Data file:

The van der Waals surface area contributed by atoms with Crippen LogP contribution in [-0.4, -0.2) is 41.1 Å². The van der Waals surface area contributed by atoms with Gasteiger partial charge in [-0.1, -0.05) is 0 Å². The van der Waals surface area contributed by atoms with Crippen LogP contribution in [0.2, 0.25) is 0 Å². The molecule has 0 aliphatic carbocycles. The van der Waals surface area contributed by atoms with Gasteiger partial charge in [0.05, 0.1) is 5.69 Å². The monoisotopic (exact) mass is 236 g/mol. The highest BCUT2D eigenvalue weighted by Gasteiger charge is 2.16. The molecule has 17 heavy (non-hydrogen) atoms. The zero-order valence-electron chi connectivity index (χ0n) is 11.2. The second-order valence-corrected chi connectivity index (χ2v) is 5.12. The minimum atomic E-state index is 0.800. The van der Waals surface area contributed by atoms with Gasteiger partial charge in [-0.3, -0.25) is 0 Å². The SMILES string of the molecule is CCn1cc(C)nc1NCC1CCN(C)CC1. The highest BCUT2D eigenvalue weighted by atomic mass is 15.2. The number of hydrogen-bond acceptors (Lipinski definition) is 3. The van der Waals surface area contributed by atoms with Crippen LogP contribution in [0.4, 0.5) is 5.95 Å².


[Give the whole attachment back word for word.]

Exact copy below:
The van der Waals surface area contributed by atoms with Crippen LogP contribution in [-0.4, -0.2) is 41.1 Å². The van der Waals surface area contributed by atoms with Gasteiger partial charge in [-0.1, -0.05) is 0 Å². The van der Waals surface area contributed by atoms with Crippen LogP contribution in [0.2, 0.25) is 0 Å². The molecule has 0 aliphatic carbocycles. The van der Waals surface area contributed by atoms with Gasteiger partial charge in [0.05, 0.1) is 5.69 Å². The monoisotopic (exact) mass is 236 g/mol. The highest BCUT2D eigenvalue weighted by Gasteiger charge is 2.16. The molecule has 17 heavy (non-hydrogen) atoms. The zero-order valence-electron chi connectivity index (χ0n) is 11.2. The second-order valence-corrected chi connectivity index (χ2v) is 5.12. The minimum atomic E-state index is 0.800. The van der Waals surface area contributed by atoms with Gasteiger partial charge in [-0.3, -0.25) is 0 Å². The SMILES string of the molecule is CCn1cc(C)nc1NCC1CCN(C)CC1. The highest BCUT2D eigenvalue weighted by atomic mass is 15.2. The number of hydrogen-bond acceptors (Lipinski definition) is 3. The van der Waals surface area contributed by atoms with Crippen LogP contribution in [0.4, 0.5) is 5.95 Å².